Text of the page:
Can Pre Save Palm From Being Put Out to Pasture?

palmpreToday, after a nearly year-long delay, Palm announced WebOS, a brand-new web-centric mobile operating system, and the Palm Pre, its first WebOS-powered device. With this twin release of seemingly cutting edge products, Sunnyvale, Calif.-based Palm hopes to stage a comeback in the mobile business.

While most gadget gurus (and lots of readers who follow me on Twitter) seem to be quite taken with the newest shiniest object, thanks to Palm Chairman Jon Rubenstein’s magic, the power of a press release and the drama of a CES keynote, I remain highly skeptical of Palm’s chance to succeed with this new effort. I may be the only one who isn’t buying it.

Many seem to have skimmed over the fact that the Pre has features that are typical of any smartphone sold over the holidays. Sure, it looks better than some Microsoft Mobile devices, HTC’s Tilt or some of the Samsung devices, but it its feature set is no different than, say, a Nokia E71. As Michael Gartenberg points out, Pre’s feature set is the equivalent of table stakes in order to play in the smartphone business. That said, he likes what he sees:

The UI is smooth and works pretty seamlessly as they’ve showed. Palm’s always understood how to do a good mobile UI and it’s clear that they’ve applied everything they’ve learned over the years to this device and platform. The Synergy technology is very impressive.

So what? That doesn’t guarantee success. I don’t think Pre has done anything to move the needle forward, though its backers — including the affable Roger McNamee — are waxing eloquent about its potential. In a market where the iPhone sets the pace, Palm is woefully behind the curve.

“Our intention was never to build an iPhone killer but to build a killer Palm product,” Rubinstein, a former Apple executive who was brought in as the executive chairman of Palm to work miracles, told The New York Times. Actually, it’s more like a Palm killer!

The Pre, which will be available on the Sprint network, won’t be released until sometime in the first half of 2009 or, as CEO Ed Colligan told the reporters in Vegas, “as soon as possible.” Technically, June 30 is in the first half of 2009. From now till the time Pre launches is going to be a crucial time for Palm. Every single day will push the company deeper and deeper into the hole it’s dug.

Why? By announcing its product too early, Palm has turned up the hype cycle around its new product offering, and that means fewer sales for its existing products. Palm and its carrier partners were already having a tough time pushing Treos out the door, and now those carrier partners are going to be none too happy. With a new Palm device on the horizon, carriers have less of an incentive to push the company’s current devices, and that means a further decline in shipments.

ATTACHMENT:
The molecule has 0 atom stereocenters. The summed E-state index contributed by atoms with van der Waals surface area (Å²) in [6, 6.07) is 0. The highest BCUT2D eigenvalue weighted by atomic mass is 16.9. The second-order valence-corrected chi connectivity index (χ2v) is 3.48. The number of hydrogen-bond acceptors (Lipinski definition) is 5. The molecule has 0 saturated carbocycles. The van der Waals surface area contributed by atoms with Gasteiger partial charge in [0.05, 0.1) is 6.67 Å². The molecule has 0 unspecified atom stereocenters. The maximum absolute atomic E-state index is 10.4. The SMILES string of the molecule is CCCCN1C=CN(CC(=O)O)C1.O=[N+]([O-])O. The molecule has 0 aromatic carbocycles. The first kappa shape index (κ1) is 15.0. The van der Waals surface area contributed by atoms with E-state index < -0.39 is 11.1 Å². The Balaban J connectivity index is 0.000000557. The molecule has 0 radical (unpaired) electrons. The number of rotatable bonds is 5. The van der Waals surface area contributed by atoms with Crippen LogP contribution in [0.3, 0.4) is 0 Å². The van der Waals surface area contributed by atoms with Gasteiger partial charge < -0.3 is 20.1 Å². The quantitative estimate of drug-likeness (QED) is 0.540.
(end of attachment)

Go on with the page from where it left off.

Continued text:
Last month, Palm reported a net loss of $506.2 million for its second quarter of fiscal year 2009. Sales sank to $171 million, and its shipments decreased 13 percent. It had to go to McNamee’s Elevation Partners to get $100 million in funding to keep going.

For argument’s sake, lets assume the Pre does come out on time and starts selling like hotcakes. It still doesn’t necessarily mean success. About 40 Android-powered devices are slotted to make their way to the market this year, and I am not sure if guys at Apple are resting on their laurels. An OS upgrade, a new phone form factor is among things we should expect from Apple in 2009. What that means is that Palm would be playing catch up in the marketplace with a clear leader and dozens of desperate competitors. Palm will feel the financial squeeze, especially in 2009 when the economy remains in doldrums.

Now, lets talk about the Palm WebOS, its new operating system. From what you can read on the web, it seems to be one heck-of-an operating system, that is oozing with smarts that include live searching (of the entire phone and the Web), Unified address book (Facebook, Outlook and any other address books), Unified calendaring and dozens of other such features. They even have a Webkit-based browser just like an iPhone and Symbian- and Android-powered phones. It sounds so promising that I actually want to try it out – though, after being forewarned by my readers, becoming a Sprint customer is out of the question.

The question now is, will Palm be able to get a lot of developers to come and develop for the platform? Yes, we know they have a loyal community and millions of developers, but the momentum is with Apple and Google. As I pointed out earlier today, the iPod Touch is the secret weapon that makes the iPhone-platform attractive to the developers.

So, now you know where I stand. What do you think about Palm and its prospects?

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